Since a mutation such as poky must have arisen originally in one mitochondrial “chromosome,” how can it come to occupy all the mitochondrial chromosomes in a poky mutant? The process, which is quite common among organelle mutations, is not well understood. In some cases it appears to be a series of random chances. In other cases, the mutant chromosome seems to possess some competitive advantage in replication. In some cases, cells contain mixtures of mutant and normal organelles. These cells are called cytohets or het-eroplasmons . In these mixtures, a type of cytoplasmic segregation can be detected, in which the two types apportion themselves into different daughter cells. The process most likely stems from chance partitioning dur-ing cell division. Plants provide a good example. Many cases of white leaves are caused by mutations in chloroplast genes that control the production and dep-osition of the green pigment chlorophyll. Since chloro-phyll is necessary for the plant to live, this type of mu-tation is lethal, and white-leaved plants cannot be obtained for experimental crosses. However, some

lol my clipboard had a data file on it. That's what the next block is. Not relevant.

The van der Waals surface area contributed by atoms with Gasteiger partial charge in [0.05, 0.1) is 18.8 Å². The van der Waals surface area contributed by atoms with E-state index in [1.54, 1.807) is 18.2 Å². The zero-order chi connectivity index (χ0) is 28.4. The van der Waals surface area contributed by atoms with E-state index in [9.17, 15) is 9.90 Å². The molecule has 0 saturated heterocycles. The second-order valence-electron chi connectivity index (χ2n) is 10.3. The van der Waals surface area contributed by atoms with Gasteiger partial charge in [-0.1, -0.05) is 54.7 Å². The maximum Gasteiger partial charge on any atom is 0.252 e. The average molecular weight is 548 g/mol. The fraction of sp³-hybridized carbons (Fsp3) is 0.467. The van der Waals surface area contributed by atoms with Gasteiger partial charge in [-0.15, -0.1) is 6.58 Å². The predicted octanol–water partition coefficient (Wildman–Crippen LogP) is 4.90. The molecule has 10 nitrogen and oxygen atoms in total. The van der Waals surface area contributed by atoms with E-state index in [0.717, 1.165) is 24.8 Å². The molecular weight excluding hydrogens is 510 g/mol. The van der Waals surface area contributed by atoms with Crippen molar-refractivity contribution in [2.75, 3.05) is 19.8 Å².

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This note was uploaded on 01/10/2011 for the course BIOL BIOL taught by Professor Johnson during the Spring '08 term at Aberystwyth University.